Too much sitting other effects—sore shoulders, mushy abs, and a foggy brain—that are well illustrated in this infographic, http://www.washingtonpost.com/wp-srv/special/health/sitting/Sitting.pdf

You don’t need to train for a marathon to combat the effects of too much sitting. For instance, guidelines for women who want to improve their health require:

Either 2.5 hours moderate-intensity (walking, ballroom dancing and leisurely

biking, for example) aerobic physical activity or 1 hour and 15 minutes of vigorous-intensity (jogging, uphill biking, and singles tennis, for example) aerobic physical activity or a combination of the two, along with muscle-strengthening activities two or more days each week.

When you do have to sit at work, there are ways to make those hours safer and more comfortable.  The Canadian Centre for Occupational Health and Safety offers up some strategies for reducing neck and back pain while sitting and ways to position chairs and keyboards. See: 

Every little bit of exercise helps, so instead of sitting at your desk at work the American Heart Association suggests trying to:

  • Walk during business calls.
  • Stand while talking on the telephone.
  • Walk down the hall to talk with colleagues instead of calling or e-mailing.
  • Stay at hotels with fitness centers or pool and use the facilities while on business trips.
  • Take the stairs instead of the elevator. Or get off a few floors early and take the stairs the rest of the way.
  • Walk while waiting for the plane at the airport.

Even standing more during your day is beneficial. Learn about the benefits of standing at http://www.juststand.org/.

For more on ways to improve your health, incorporate bits of activity into your day, see http://www.heart.org/HEARTORG/GettingHealthy/PhysicalActivity/StartWalking/Get-Moving-Easy-Tips-to-Get-Active_UCM_307978_Article.jsp



SRES NEWSLETTER - OCTOBER


 

Consumer Newsletter – October 2014

Canadian Edition; By Elyse Umlauf-Garneau

www.sres.org

 

 

 

 

Boomerang Kids, Boomerang Parents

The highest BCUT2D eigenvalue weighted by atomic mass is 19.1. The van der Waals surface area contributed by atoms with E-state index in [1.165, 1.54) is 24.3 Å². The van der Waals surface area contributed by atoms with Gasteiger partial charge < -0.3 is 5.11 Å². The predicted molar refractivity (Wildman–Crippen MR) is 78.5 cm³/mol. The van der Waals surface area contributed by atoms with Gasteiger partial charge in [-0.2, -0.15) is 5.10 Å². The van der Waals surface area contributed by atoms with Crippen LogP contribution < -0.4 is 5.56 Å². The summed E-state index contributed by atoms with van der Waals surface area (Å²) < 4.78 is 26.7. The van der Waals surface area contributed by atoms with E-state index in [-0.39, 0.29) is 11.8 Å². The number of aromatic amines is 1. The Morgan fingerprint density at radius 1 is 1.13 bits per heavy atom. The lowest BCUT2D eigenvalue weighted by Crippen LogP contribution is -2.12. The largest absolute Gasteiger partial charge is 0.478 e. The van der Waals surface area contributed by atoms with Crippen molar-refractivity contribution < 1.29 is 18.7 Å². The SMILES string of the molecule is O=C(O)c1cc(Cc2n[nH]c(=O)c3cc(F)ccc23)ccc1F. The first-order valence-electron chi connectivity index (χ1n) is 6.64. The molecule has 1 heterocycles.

By Elyse Umlauf-Garneau

When your kid decides to move back in with you and you end up returning your home office to a bedroom, know that you’re not alone.

According to the Vanier Institute of the Family (http://www.vanierinstitute.ca/include/get.php?nodeid=3538), Canadian seniors, boomers and millennials are increasingly living together and multigenerational households are on the rise.

It points to 2011 Census data showing the existence of 362,600 multi-generational households (or 2.7% of the population) and an increase of adults aged 20 to 29 who are living with parents. That figure increased from 27% in 1981 to 42% in 2011. Vanier anticipates multigenerational households to rise.

Homebuilders have recognized the trend and some, such as Metric Homes http://www.metrichomes.com/home_within_a_home.php  and Smallworks (http://smallworks.ca), now are offering housing options suited to the unique needs of multiple generations that are living together.

Cities too, are revising zoning policies to allow for the construction of granny flats. In Vancouver, for instance, the city’s policy (http://vancouver.ca/home-property-development/laneway-houses-and-secondary-suites.aspx) on laneway housing allows residents to build small stand-alone additions behind their single-family property to accommodate family members or renters.

Upsize. Don’t downsize

Gregg Kantak, SRES® knows multigenerational living well, both as a real estate practitioner and because he lives in a multi-generational household. Kantak, a practitioner with Realty Direct in Largo, Md., and McLean, Va., shares a house with several family members, including his 80-something parents, his 100-year old grandma, a daughter, and a tween grandchild.

His living arrangement came about when the 55-year-old was planning ahead and thinking about downsizing from a multi-level townhouse to a single-story property.

At the same, time his parents were downsizing, his grandmother in Florida had lost her husband and wanted to move closer to family, and other family members had felt the sting of the economic downturn.

Upsizing and having everyone live together seemed like a great solution to Kantak. His family agreed. So they all bunk together in a 6,300-square foot house on 10 acres in southern Maryland.

Financial, emotional advantages